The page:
Question:What happens if there's a currency change brought on by hyperinflation(or prior) to the contracts(like mortgages)?My understanding is that the gold clauses were invalidated after the gold confiscation in 33'.Does that mean the new arbitrary dollar value of contracts gets determined by gov't?
This just bites!I spent my potential downpayment on the 3 G's.It's starting to look like I will Never own real estate. The last two EPJ housing posts keep bringing me back to this thought from LRC: The effect of this will be: 1. Even less saving going on than is happening now. ... 2. It will maintain the focus on consumer spending rather than investment. The idea is to keep people spending on real estate. Thus, less will be spent on business investment. 3. People will incur more debt. ...http://www.lewrockwell.com/blog/lewrw/archives/120869.htmlAh well, housing is a liability anyway.
http://en.wikipedia.org/wiki/Gold_Reserve_ActCongress later reinstated the option to use gold clauses for obligations (new contracts) issued after October 1977 in accordance with 31 U.S.C. § 5118(d)(2).The 2008 decision 216 Jamaica Avenue, LLC vs S&R Playhouse Realty Co. established that a gold clause in contracts signed before 1933 was only suspended not erased, and under certain limited circumstances might be reactivated.
No offense, I'm not sure that answers my question.In fairness to you, no one might know.I'm just wondering if anyone if there is an arbitrary dollar devaluation of the "original" dollar amounts, do contracts get inflated to match the depreciation of dollar value in response to such an action?I wonder if mortgage companies write any language in the literal "bible" of loan contracts to protect them from such an occurence(like a gold clause).I have to believe in the end gov't favors the banks(mortgage companies) and simply forces adjusted amounts into place. If that was the case, I still wonder if buying a house is smart if you think the currency will "change" in 7 years or less...that could hurt you badly even if you do a 15 year mortgage...But on a limited search I can't find any precedence historically....I was hoping the brain trust here might have a better understanding of such things or a historical perspective that I can't seem to find currently.
"...the currency will "change" in 7 years or less...that could hurt you badly even if you do a 15 year mortgage..."I seem to recall something like that happening in Argentina. It was mentioned on Ferfal's blog. You might want to look there, Nick.
Thanks for that tip Anon!
I think the event was called the correlatoThe loans stayed in pesos, the payments were to be made with the devalued currency, a.k.a. debtors got shafted.Something tells me the low rates in the unitedstate is cheese in a trap.Isn't that what a NINJA loan was too?I could be mistaken. It's been a few years since I read about it.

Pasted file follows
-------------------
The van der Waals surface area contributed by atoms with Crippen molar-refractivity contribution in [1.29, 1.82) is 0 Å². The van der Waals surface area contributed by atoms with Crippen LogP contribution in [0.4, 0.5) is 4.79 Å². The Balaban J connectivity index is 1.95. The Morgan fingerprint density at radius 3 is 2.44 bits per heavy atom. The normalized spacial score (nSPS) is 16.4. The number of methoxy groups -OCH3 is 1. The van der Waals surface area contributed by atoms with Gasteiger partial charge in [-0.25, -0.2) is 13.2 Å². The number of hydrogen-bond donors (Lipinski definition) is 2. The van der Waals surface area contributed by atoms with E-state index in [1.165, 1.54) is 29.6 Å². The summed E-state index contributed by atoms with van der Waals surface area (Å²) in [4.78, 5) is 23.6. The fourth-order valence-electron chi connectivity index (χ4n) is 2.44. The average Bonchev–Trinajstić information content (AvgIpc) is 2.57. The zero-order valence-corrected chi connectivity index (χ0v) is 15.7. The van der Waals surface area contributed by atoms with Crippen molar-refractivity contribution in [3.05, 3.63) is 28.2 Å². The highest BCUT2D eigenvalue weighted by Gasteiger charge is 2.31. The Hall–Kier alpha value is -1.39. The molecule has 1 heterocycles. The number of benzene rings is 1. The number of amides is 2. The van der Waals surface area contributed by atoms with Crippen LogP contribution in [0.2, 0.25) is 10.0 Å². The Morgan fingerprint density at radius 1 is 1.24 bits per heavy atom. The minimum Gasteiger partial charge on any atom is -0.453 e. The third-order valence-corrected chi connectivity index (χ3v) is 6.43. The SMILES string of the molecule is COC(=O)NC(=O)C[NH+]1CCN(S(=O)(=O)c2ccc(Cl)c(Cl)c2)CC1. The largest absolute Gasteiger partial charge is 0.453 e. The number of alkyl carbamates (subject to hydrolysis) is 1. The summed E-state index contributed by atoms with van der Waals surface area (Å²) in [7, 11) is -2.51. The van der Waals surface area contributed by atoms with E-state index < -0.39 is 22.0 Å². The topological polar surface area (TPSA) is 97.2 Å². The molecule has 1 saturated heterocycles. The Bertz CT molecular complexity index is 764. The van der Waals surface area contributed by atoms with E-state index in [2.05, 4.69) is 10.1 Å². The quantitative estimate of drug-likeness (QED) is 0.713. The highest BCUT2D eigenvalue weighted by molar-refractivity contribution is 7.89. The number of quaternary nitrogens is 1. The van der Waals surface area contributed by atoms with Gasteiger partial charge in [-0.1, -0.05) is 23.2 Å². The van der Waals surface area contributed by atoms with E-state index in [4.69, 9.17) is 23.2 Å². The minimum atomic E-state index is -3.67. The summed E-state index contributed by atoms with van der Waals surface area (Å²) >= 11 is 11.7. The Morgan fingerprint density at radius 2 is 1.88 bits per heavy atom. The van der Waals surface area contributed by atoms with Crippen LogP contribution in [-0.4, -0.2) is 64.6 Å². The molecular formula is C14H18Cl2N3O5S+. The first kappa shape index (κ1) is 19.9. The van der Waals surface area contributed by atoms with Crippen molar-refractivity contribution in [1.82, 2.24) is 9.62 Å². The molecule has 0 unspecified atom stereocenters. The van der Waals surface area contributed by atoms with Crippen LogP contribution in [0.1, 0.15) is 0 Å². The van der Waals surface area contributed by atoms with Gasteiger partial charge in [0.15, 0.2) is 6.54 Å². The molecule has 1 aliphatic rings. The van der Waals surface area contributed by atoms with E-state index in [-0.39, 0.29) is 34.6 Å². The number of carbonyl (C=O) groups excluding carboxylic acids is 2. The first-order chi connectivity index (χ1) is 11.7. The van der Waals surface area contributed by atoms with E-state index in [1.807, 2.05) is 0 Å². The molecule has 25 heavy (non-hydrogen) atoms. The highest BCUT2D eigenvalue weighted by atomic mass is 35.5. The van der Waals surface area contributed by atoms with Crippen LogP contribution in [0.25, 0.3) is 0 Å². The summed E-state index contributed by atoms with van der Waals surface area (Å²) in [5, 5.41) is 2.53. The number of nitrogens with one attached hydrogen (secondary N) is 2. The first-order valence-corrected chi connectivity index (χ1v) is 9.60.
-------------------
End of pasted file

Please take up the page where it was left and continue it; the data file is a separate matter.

Anon, I found his blog and did a search and found an exact article on what I was interested in. Here it is for those interested:http://ferfal.blogspot.com/2011/05/housing-during-times-of-crisis-buy-or.htmlI think it takes a very balanced approach in terms of pros and cons. In Argentina they were making adjustments to contracts to save banker ass. I suppose we shouldn't be surprised by this. He also discusses how inflation can render you unable to make house payments.All in all it's very balanced in its tone.Thanks again Anon!
The currency is not going to change, Nick. We will get mass inflation, but not hyperinflation and a currency collapse.
Doesn't currency collapse mean "change"? LOL, I'm not trying to be "smart" about it with you, but I am planning for collapse. I'm just trying to understand the real estate hedge better.Faber of course has been recommending it for over a year and I think Wenzel has an interesting perspective on it...I'm just playing devil's advocate and trying to look at the possible negatives/risks versus staying in gold/silver.I think Faber is more oriented towards high end property, Rogers farm land....Wenzel is saying even housing if I understand right.I just wonder given currency collapse(which is change in my estimation) how the contract issues play out....I'm also wondering what the potential tax liability becomes in a more dramatic inflationary environment becomes with municipalities scrambling for revenue. I noticed a house I had in 07' tripled in property taxes last year. I'm wondering what the long term potential for this type of this is...'
edit:Deduct one "becomes" and "this type of this is", change it to "tax liability"It's been a long day...
Is change the same as reform?You all might want to read this bit:Whose Interests Will the Fed Always Protect?"... There will still be a currency reform at some point. Then the banks will start over." ...http://lewrockwell.com/north/north1189.htmlThe author concludes with: "We will then see if Congress nationalizes the FED. "Suppose hyperinflation could happen then?Who knows?No one does for certain.And of course you should keep in mind what The Daily Bell often mentions: order from planned chaos.